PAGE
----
With both OfficeMax and my company Max-Wellness, a recently launched new, only-one-of-its-kind health and wellness retail chain concept, being the benevolent dictator provided me with the critical leadership necessary to take an idea and transform it into reality as fast as possible. I knew that I couldn’t build a consensus every time a decision needed to be made. The same is true in education. Someone has to be willing to make the important decisions when it counts. If more administrators emerge as benevolent dictators, their school districts will have the quality leadership necessary to take whatever is given to them and transform it into success—improved test scores, well-rounded students, resourceful schools.

Learn to do more with less.

Entrepreneurs are pros at squeezing a whole lot out of not very much and then going back to do it again. They’re resourceful because they have to constantly look for capital. In education, Feuer notes, schools might not be able to raise money in the same way an entrepreneur can, but they can find very creative ways to make every dollar go further.

Today’s administrators are facing a two-fold problem. They have less money for educational programs and many have fewer teachers. But as many of the nation’s administrators already know, the good news is that every little bit saved helps, and tapping into teachers’, students’, and parents’ entrepreneurial thinking can spur new methods of getting the job done with less.

Just as private enterprise celebrates new ideas and innovation, schools must also foster creative problem solving and make a big deal about newly discovered successes. Schools can’t give stock options, but they can give praise and non-economic rewards to those who uncover a new idea that works.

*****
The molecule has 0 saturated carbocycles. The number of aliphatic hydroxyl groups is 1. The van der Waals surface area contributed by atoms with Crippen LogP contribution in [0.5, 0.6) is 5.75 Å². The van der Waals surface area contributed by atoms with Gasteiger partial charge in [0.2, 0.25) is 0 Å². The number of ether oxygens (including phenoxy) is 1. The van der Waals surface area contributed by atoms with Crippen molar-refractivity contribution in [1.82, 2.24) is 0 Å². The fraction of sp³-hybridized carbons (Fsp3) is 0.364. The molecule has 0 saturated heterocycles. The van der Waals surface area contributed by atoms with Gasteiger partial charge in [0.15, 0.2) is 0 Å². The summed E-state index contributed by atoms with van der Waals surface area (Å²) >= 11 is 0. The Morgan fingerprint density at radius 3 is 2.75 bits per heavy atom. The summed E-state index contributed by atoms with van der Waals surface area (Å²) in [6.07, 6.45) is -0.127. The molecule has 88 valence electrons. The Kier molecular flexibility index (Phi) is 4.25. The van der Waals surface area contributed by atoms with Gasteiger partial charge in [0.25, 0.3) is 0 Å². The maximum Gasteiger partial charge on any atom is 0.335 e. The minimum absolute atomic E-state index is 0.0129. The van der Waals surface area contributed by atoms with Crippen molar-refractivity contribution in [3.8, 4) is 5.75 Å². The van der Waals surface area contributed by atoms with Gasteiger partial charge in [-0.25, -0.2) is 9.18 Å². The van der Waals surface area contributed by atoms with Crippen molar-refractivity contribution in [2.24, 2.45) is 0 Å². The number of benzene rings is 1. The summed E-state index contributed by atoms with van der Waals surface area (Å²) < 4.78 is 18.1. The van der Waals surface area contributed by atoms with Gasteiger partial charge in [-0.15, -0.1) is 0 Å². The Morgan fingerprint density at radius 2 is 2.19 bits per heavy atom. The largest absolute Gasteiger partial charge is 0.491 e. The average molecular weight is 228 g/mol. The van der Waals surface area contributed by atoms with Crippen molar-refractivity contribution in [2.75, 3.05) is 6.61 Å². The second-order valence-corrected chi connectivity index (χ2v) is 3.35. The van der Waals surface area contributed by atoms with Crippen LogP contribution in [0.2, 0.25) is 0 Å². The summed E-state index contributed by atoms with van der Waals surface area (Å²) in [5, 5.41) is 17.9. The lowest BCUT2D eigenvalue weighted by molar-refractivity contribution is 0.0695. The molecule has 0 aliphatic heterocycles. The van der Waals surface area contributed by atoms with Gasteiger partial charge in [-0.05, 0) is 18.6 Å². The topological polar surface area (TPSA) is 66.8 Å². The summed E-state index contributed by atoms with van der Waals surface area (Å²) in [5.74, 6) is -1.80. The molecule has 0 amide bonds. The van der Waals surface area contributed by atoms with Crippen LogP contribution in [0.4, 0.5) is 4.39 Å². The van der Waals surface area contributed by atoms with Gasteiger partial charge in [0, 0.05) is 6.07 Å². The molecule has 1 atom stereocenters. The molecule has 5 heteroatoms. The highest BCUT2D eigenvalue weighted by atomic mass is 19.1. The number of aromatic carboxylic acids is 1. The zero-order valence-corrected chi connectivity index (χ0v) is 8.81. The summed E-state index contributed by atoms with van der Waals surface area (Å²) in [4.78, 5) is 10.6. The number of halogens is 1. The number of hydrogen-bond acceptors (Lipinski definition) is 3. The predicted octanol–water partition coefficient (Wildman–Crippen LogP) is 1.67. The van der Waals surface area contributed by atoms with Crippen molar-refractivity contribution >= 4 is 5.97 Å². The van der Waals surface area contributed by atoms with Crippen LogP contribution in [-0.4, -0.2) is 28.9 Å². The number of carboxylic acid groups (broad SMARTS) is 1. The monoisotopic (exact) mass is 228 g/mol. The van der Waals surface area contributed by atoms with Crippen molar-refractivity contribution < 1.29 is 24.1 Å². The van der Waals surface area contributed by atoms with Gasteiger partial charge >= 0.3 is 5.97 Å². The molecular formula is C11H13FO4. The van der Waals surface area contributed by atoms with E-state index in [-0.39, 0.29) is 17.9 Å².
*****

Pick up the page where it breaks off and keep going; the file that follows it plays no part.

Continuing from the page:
Know when it’s time to pull the plug.

One of the biggest dilemmas for any entrepreneur, CEO, or business owner is to know when enough is enough. There are peaks and valleys in virtually every company and industry. In business, the trick for an owner is to understand these vacillations and know when it’s time to sell — to the highest bidder, of course. In education, this means knowing when to cut programs that aren’t working or that aren’t worth their cost. It’s also about understanding when rebranding a school program can add a new spark to a program that reached the end of its useful life just as consumer product companies do every day.

Look for low-hanging fruit; the idea does not have to be earth-shaking, just functional and able to attract interest that leads to desire and action. Great leaders also have to recognize when it’s time to move on from something that isn’t working. You absolutely can’t stand by while money or valuable resources are wasted. Now is the time to focus on the basics and get rid of anything that could be seen as excess. Go through your programs with a fine-toothed comb. Make sure every one of them is proving its value. If a program isn’t, then pull the plug, no matter how sacred the cow. Right now you have to have quick wins that save money. It’s up to you to recognize these moments and pull the trigger when necessary.

If you don’t ask, you won’t get.